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Accidents Involving Scaffolding


Scaffolding is all around us, enabling workers on construction sites and maintenance workers to access hard-to-reach areas as they complete their work. But scaffolding is involved in far too many accidents that harm, or even kill workers.  If you or a loved one has suffered a scaffolding accident that has resulted in serious consequences, an experienced personal injury attorney may bring you needed relief.


Work platforms above ground give workers the ability to do their jobs in a particular area for a limited amount of time. There are three main types of scaffolding used on construction sites and elsewhere:

  1. Aerial and scissor lifts, which are machines that lift workers in a platform or bucket (commonly seen when maintenance is done on electrical poles);
  2. Suspended scaffolds, which are hung with cables from above (often seen being used by window washers);
  3. Supported scaffolds, which are platforms built on legs or frames and that stand on the ground (generally used in home and office building projects).

Who Uses Scaffolds? 

Roughly two-thirds of construction workers throughout the country —over two million individuals– —have duties that require being on or around scaffolding. The categories of constructions workers who commonly use scaffolds include:

Designers of scaffolding;

Workers who are in charge of erecting and/or dismantling scaffolding;

Employees who do their jobs on scaffolding.

Scaffolding Accidents 

The Bureau of Labor Statistics (BLS) reports that thousands of scaffolding accidents occur every year resulting in roughly 60 deaths exceeding 4,000 injuries annually.  In addition to the physical and emotional toll this takes on employees and their families, these accidents result in nearly a billion dollars in lost workdays. The types of accidents involving scaffolding that occur most often include:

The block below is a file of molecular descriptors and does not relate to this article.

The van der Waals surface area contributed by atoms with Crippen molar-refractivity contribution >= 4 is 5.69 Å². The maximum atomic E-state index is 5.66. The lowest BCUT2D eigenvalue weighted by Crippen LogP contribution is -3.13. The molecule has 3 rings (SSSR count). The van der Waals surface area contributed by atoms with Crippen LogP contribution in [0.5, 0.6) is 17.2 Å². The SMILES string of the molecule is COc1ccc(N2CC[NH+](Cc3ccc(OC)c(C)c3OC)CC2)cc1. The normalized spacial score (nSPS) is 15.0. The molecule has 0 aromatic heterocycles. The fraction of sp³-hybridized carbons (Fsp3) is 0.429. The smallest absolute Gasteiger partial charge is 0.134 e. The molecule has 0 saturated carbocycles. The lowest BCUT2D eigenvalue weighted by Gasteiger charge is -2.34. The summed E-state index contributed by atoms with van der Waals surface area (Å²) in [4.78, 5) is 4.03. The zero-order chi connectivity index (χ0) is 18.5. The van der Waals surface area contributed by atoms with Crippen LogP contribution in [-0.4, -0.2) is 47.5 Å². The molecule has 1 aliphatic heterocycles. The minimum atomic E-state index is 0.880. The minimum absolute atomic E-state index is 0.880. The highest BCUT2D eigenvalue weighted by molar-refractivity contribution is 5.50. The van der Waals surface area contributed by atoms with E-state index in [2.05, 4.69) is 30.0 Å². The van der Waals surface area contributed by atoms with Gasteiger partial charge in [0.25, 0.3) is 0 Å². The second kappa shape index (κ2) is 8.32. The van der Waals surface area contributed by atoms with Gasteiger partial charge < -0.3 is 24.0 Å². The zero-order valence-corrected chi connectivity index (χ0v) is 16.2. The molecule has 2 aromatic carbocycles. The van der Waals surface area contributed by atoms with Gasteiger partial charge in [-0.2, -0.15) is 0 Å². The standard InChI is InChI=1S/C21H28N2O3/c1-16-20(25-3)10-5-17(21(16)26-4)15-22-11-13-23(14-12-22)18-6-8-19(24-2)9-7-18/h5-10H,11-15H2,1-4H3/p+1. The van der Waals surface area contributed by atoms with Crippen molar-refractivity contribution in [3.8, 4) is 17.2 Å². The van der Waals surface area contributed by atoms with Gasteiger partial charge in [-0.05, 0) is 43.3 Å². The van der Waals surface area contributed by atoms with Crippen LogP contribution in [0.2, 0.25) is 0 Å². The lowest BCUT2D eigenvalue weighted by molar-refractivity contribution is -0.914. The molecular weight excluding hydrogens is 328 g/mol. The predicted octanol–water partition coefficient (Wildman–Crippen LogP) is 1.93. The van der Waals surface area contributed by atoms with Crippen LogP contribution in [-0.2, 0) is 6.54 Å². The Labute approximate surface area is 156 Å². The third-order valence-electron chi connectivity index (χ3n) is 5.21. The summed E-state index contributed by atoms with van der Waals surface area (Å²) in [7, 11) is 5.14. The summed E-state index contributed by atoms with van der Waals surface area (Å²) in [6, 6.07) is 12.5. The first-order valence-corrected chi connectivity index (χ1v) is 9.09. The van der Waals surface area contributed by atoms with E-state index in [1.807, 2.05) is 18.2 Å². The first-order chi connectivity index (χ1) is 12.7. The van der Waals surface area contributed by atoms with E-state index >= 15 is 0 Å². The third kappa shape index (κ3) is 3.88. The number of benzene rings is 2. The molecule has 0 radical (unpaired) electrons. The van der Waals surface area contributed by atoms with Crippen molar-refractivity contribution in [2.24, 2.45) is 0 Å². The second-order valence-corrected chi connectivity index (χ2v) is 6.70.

1. Falls from scaffolding;
  2. Scaffolding that is unstable or that actually collapses;
  3. Objects falling and striking those below scaffolding;
  4. Electrocution.

Avoiding Common Accidents 

It’s true that any construction site has a lot of moving parts, and it is impossible to anticipate and prepare for every possible accident. We do know, however,  that when companies design and enforce basic safety precautions outlined by the Occupational Safety and Health Administration (OSHA), the number and severity of safety issues are quickly reduced.  All employees absolutely must be properly trained in the language they understand.  Only then will scaffolding dangers be mitigated, as companies adhere to common sense safety protocols:

  1. Requiring that approved safety harnesses are provided for anyone above ground level, in addition to having adequate toe-boards, hole covers, and guardrails, to reduce the chance of falls;
  2. Using exacting standards when building scaffolds and refraining from overloading them;
  3. Enforcing protocols for the handling of debris, tools, and work materials;
  4. Providing safety nets below scaffolding to protect workers below;
  5. Maintaining a safe distance from power lines.

After an Accident 

If you or a family member has incurred serious injuries or death as a result of an incident involving scaffolding, you may be staggered by the financial impact of the incident.  Unfortunately, Workers’ Compensation provides only a fraction of the earnings you took home before your accident, but your bills keep coming in.  In the event the accident was the result of negligence on the part of the construction company, you may be eligible to receive compensation from them to address medical bills, lost wages, and pain and suffering.  You focus on healing:  let the knowledgeable Baltimore personal injury attorneys at The Law Office of Hasson D. Barnes take care of the rest.

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